HVR Data Integration Has A Place For IBM i
November 8, 2017 Dan Burger
Data integration is powering changes in enterprise computing. And although it doesn’t get talked about a lot, relational databases are major factors in the enterprise business analytics. Transactional processing systems that are the workhorses of enterprise applications such as ERP are rock solid and critical to data analytics regardless of the hoopla and hyperbole that “modern” databases create.
Fitting a relational database into a heterogeneous environment that is pumped full of continuous data integration from a variety of sources can be a problem, but lessons are being learned as data integration becomes more platform inclusive at more companies.
HVR Software brought support for Db2 for i databases into its assortment of integration platforms almost three years ago. Its business profile is working with large, complex environments — large scale from a data perspective and from the number of source systems. Centralized control for logging and monitoring multiple systems is one of its strengths.
“We see organizations with a lot of different technologies. The common use cases are organizations that want to centralize their data onto a platform they refer to as their data lake,” says Mark Van de Wiel, CTO at HVR. “Our customers are continuously moving data to that system and making it available to data scientists who analyze it. Providing support for Db2 for i is important in that sense. We see a fair number of our clients using Db2 for i as one of many systems that become a source for data analysis.”
Van de Wiel estimated the number of HVR customers with Db2 for i integration requirements as between one and two dozen. Manufacturers running SAP and Oracle‘s JD Edwards ERP systems are the most common IBM i customers for HVR.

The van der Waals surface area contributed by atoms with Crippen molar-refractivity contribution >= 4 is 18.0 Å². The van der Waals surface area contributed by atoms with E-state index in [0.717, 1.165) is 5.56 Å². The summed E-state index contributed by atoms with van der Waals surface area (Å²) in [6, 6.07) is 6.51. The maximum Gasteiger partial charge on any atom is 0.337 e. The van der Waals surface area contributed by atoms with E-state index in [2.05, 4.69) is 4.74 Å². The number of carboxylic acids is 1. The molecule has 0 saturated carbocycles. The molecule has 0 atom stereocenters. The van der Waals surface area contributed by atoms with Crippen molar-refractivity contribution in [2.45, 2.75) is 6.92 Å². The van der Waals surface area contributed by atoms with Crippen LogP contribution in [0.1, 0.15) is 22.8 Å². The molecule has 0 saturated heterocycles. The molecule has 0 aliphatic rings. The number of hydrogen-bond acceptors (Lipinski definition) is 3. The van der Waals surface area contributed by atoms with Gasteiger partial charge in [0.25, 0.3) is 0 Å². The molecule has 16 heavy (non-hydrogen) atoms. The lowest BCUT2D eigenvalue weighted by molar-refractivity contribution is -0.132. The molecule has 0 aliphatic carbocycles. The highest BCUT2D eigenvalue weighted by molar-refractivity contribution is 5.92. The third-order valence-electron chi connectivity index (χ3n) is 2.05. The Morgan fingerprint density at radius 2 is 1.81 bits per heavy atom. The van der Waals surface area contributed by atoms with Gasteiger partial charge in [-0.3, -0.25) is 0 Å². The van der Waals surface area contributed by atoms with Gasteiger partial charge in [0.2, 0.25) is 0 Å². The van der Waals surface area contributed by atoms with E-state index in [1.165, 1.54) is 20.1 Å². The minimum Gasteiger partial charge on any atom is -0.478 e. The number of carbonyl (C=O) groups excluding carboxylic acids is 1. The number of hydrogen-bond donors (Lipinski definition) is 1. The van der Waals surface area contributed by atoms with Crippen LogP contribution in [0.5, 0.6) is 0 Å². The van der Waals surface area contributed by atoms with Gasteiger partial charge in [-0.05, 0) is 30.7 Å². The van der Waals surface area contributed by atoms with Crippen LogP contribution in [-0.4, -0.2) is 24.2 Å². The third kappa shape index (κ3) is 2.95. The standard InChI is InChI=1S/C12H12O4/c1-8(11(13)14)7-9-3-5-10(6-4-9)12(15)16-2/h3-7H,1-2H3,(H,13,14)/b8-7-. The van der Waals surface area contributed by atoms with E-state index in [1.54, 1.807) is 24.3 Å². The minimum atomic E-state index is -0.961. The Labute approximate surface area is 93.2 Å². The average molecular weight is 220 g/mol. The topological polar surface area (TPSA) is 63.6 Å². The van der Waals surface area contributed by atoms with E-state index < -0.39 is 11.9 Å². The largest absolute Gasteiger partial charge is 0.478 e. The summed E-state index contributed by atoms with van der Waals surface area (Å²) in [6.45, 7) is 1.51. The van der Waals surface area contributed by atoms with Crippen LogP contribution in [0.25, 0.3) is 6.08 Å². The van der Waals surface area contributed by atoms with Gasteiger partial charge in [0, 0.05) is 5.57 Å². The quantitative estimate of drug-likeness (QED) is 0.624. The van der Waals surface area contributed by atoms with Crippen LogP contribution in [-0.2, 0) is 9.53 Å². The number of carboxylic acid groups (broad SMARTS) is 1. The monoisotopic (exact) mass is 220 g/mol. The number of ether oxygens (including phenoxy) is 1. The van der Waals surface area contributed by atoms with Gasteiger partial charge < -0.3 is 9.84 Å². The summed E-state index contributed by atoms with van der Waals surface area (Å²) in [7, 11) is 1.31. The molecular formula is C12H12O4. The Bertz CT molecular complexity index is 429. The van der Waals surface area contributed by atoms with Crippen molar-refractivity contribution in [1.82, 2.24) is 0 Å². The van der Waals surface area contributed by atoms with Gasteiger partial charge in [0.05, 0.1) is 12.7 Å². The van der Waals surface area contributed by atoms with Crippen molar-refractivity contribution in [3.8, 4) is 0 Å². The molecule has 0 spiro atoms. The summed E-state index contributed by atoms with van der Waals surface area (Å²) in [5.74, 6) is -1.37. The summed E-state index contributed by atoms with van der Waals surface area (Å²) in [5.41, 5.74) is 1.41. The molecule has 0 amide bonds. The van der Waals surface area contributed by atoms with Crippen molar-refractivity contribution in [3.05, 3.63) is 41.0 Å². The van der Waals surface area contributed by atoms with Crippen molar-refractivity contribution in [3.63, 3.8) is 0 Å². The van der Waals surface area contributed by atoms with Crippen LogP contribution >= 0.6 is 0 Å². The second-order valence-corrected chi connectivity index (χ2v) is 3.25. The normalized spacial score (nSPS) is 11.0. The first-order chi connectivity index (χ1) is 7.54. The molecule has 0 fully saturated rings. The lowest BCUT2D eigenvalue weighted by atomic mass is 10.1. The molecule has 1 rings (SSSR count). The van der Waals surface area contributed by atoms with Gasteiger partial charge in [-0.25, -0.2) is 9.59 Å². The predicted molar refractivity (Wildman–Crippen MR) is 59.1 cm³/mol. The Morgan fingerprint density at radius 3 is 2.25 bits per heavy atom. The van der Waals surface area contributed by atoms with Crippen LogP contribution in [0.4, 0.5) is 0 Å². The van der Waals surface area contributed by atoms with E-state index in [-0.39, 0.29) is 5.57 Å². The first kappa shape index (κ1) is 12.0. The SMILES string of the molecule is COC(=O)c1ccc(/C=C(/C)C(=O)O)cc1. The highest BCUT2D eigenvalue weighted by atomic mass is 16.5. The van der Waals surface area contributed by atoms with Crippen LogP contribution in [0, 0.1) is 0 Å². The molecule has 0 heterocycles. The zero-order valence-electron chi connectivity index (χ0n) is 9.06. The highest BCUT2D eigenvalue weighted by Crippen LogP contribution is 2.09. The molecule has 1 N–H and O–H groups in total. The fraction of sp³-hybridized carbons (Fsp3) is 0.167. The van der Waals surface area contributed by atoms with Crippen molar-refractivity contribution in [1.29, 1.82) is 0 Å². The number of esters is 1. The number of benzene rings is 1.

HVR runs in a distributed setup, using the resources on multiple systems to scale. The software is typically used for offloading data to be analyzed (the data lake example), but it also feeds real-time data warehouses. From Van de Wiel’s observations, there’s an increase in data integration happening between on-prem data centers and cloud-based systems. That includes the purposes of data migrations or for high availability, disaster recovery, and geographical distribution.
HVR runs on either a Windows or Intel-based Linux server. Van de Wiel says Linux is a popular, cost-effective choice used by many customers, but HVR does not compile its software for Linux on Power. “I’ve not heard requests from customers to exploit that option,” he says.
Continuous data integration in heterogeneous environments includes the copying of table definitions to the destination system as one example. Although the integration with Db2 for i is similar to the integration with other relational databases, when it comes to log-based data capture used by HVR, there are differences in data types supported.
“We can capture any and all changes and move those changes to another system,” Van de Wiel says while using examples such as adding or altering tables and columns. “If a new table is added to the system, it can be duplicated with manual adjustments. The automatic pickup and propagation to the destination environment of these changes — available for Oracle and SQL Server — is not available yet for Db2 for i, but it will be delivered in early 2018.”
HVT supports the SQL version of Db2 for i using the database’s API interface. Van de Wiel says the demand from IBM i customers has been from the 7x versions of Db2 for i. HVR does not support non-SQL versions of Db2 for i.
HVR runs SQL statements to get the data from Db2 for i. From an incremental change data perspective, it’s done via APIs calls in the Db2 database to retrieve log fragments, which are parsed to identify database changes and propagate the changes.
Regarding performance, the CTO says, the continuous log-based change data capture comes down to keeping up with the volume of changes and that HVR has not had any issues capturing Db2 for i data volume. Configuration of the systems and bandwidth, however, would be factors.